If all of this seems too unreal for you, recognize that the relativistic effects of time and space changing depending on motion or gravity come into play in most of our everyday lives. Our GPS satellites operate much further away from the earth’s surface than you or me. They are also traveling very fast compared to you or me. In order for GPS to work, it has to know your exact position, where you are going, and how long it will take for you to make that trip based on those two parameters. Its timing has to be set to match yours. If we didn’t account for the relativistic effects at work (the satellite’s clock ticks at a different rate than yours due to its velocity and distance away from earth) your GPS wouldn’t be accurate and you would never get to where you wanted to go!

GPS Satellites have to account for the curvature of spacetime in order to accurately predict your position.
Credit: space.com Image credit: NASA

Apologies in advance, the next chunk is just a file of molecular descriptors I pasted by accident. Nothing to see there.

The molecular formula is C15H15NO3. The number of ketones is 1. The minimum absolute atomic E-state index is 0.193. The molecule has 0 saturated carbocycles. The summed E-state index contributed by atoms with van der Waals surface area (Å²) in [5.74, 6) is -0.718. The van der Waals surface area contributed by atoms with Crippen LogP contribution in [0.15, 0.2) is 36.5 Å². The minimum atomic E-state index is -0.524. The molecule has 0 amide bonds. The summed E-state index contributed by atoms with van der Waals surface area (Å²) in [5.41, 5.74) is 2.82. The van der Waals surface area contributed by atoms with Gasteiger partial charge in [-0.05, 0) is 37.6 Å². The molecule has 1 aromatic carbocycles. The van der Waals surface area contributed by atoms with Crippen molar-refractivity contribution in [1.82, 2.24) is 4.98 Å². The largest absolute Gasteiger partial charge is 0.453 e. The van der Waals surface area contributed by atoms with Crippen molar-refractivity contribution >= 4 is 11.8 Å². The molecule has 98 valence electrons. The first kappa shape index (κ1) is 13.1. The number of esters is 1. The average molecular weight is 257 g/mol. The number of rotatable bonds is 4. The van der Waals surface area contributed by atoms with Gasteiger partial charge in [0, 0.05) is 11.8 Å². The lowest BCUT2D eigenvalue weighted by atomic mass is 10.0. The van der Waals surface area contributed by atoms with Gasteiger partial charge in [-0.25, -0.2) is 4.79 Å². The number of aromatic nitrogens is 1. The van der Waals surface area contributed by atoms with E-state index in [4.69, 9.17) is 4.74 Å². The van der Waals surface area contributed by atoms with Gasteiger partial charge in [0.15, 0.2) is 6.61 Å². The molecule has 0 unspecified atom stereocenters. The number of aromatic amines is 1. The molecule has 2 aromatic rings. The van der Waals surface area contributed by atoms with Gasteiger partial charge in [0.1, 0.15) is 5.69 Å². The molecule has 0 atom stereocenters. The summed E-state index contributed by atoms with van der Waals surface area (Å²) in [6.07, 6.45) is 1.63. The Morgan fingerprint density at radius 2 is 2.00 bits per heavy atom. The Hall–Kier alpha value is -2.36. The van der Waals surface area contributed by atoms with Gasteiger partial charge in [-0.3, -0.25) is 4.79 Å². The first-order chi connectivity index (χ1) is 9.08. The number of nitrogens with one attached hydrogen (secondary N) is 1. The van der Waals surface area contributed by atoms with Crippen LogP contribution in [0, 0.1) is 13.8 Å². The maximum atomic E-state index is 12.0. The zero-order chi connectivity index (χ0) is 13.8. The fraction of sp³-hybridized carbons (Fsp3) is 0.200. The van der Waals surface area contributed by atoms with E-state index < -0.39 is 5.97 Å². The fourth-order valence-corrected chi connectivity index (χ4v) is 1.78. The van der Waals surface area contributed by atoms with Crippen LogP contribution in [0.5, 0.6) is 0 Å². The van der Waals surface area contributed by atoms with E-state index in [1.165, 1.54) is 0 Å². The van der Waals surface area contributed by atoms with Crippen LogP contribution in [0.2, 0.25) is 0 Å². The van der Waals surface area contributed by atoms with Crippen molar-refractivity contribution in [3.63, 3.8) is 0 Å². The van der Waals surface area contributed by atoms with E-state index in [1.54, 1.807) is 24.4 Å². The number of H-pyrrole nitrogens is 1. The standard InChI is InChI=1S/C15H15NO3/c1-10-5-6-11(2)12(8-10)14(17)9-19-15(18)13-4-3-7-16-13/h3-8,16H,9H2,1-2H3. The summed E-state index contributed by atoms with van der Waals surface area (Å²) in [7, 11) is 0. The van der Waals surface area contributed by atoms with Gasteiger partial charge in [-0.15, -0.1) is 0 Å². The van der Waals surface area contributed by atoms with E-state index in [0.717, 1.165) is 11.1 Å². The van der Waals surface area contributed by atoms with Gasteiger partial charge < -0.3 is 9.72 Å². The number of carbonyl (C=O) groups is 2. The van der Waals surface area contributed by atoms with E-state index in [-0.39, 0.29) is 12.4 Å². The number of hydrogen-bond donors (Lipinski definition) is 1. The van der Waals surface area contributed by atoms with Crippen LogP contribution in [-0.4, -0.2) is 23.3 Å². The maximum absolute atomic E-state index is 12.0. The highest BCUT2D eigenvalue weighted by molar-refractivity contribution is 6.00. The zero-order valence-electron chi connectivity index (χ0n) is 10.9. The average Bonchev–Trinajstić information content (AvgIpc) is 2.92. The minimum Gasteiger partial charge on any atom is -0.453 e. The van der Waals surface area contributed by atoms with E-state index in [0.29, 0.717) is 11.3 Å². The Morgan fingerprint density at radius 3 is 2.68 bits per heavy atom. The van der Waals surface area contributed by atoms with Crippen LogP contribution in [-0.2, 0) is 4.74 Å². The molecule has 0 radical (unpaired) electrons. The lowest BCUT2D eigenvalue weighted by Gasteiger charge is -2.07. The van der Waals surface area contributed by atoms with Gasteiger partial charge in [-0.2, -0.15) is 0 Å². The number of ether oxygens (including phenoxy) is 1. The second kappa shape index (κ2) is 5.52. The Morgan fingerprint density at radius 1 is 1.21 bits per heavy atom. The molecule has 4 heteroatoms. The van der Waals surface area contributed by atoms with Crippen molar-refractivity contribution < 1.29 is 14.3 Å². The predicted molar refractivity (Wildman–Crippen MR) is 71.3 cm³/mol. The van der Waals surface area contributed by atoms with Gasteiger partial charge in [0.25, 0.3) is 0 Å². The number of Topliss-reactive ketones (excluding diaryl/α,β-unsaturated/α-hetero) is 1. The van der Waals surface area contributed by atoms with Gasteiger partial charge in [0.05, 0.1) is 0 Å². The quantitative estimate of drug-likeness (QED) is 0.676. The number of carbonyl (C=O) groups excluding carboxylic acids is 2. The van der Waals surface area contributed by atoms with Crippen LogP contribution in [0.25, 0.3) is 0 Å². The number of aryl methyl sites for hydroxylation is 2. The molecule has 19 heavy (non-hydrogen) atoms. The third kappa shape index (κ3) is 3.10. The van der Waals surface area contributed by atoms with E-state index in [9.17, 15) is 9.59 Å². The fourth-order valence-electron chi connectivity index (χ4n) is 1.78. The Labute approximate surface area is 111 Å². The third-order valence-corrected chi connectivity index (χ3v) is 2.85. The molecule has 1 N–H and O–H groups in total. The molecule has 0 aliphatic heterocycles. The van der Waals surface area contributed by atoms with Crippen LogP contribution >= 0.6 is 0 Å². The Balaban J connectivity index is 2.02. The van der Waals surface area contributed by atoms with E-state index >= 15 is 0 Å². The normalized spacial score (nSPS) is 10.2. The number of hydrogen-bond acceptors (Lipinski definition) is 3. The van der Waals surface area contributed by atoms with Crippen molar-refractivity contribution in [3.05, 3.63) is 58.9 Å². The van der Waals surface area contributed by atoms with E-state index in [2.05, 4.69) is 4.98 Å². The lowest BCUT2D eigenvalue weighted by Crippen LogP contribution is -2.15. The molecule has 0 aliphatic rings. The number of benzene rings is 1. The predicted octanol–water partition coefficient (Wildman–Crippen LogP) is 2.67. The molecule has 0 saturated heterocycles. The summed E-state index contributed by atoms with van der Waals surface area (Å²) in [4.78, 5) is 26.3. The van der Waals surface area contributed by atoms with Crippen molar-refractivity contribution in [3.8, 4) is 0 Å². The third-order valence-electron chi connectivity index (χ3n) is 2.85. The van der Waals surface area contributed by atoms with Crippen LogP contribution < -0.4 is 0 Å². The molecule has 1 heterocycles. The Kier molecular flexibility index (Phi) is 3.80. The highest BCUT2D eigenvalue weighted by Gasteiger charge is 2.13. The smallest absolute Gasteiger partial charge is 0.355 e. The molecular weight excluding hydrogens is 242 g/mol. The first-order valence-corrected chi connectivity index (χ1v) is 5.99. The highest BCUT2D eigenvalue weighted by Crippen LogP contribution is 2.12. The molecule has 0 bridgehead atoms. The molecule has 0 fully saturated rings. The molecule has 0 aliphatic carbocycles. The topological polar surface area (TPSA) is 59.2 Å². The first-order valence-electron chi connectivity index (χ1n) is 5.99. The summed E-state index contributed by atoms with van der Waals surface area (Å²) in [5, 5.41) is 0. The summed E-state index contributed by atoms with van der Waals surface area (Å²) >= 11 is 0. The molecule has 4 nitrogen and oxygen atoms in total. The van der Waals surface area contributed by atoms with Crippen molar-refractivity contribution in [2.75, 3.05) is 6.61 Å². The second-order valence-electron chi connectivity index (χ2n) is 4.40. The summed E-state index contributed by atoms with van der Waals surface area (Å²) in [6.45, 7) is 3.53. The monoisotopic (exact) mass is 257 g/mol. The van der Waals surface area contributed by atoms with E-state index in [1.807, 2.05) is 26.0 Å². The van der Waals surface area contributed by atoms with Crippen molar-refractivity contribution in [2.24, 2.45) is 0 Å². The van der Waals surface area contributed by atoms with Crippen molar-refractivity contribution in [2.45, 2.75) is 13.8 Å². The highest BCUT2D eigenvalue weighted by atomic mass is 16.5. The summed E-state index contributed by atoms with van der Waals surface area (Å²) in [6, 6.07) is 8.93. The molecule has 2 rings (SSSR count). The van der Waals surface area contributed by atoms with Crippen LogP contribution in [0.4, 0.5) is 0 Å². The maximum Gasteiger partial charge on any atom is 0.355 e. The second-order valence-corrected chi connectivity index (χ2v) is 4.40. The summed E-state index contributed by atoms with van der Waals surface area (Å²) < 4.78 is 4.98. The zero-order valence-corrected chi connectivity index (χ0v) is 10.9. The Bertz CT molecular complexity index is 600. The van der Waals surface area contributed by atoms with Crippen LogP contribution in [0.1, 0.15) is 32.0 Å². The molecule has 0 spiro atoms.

These relativistic calculations are implemented into the satellite’s programming to account for the difference in the flow of time it experiences. 

Where does this leave us with our initial futuristic vision? I spoke of a dilation calculation for the ship that would be heading out towards the Andromeda galaxy. I mentioned the correct time being implemented for the cryo-tubes based off of frame of reference. To demonstrate the strange reality of reality, we will use a simplified, ideal situation. By simplified, I mean that we will set up our question with respect to the rules of Special Relativity, and use the two following equations:

Length Contraction

l'=l \sqrt{1- \frac{v^2}{c^2}}

Time Dilation

t=t' \frac{1}{ \sqrt{1- \frac{v^2}{c^2}}}

Therefore, we will not be considering the acceleration of the Helios II to get up to speed, thus avoiding the peculiarities required by Einstein’s Field Equations that describe General Relativity.

Field Equations for General Relativity.
Credit: Public Domain

But fear not, this is actually a common way of introducing the strange nature of time and space to young physicists, and the results of our equations listed above are just as valid so long as the physical situation being described remains simplified (constant velocity).